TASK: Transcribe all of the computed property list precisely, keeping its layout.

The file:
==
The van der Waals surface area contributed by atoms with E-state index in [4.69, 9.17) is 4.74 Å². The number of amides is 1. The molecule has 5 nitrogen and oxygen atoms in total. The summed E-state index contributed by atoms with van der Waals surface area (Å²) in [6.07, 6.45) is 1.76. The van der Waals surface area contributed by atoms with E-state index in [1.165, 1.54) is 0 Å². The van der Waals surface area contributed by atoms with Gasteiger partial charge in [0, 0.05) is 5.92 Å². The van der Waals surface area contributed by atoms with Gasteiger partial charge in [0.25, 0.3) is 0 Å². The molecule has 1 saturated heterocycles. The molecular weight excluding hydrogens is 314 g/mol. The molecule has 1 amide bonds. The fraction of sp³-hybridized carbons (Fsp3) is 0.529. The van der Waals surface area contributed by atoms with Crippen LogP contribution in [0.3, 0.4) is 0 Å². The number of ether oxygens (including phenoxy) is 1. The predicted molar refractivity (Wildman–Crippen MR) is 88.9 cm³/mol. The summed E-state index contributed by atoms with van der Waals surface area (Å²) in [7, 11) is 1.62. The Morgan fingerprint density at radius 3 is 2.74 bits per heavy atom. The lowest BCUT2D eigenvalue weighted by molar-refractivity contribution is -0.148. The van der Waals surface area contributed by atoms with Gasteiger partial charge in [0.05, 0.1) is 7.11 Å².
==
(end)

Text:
The van der Waals surface area contributed by atoms with E-state index in [4.69, 9.17) is 4.74 Å². The number of amides is 1. The molecule has 5 nitrogen and oxygen atoms in total. The summed E-state index contributed by atoms with van der Waals surface area (Å²) in [6.07, 6.45) is 1.76. The van der Waals surface area contributed by atoms with E-state index in [1.165, 1.54) is 0 Å². The van der Waals surface area contributed by atoms with Gasteiger partial charge in [0, 0.05) is 5.92 Å². The van der Waals surface area contributed by atoms with Gasteiger partial charge in [0.25, 0.3) is 0 Å². The molecule has 1 saturated heterocycles. The molecular weight excluding hydrogens is 314 g/mol. The molecule has 1 amide bonds. The fraction of sp³-hybridized carbons (Fsp3) is 0.529. The van der Waals surface area contributed by atoms with Crippen LogP contribution in [0.3, 0.4) is 0 Å². The number of ether oxygens (including phenoxy) is 1. The predicted molar refractivity (Wildman–Crippen MR) is 88.9 cm³/mol. The summed E-state index contributed by atoms with van der Waals surface area (Å²) in [7, 11) is 1.62. The Morgan fingerprint density at radius 3 is 2.74 bits per heavy atom. The lowest BCUT2D eigenvalue weighted by molar-refractivity contribution is -0.148. The van der Waals surface area contributed by atoms with Gasteiger partial charge in [0.05, 0.1) is 7.11 Å².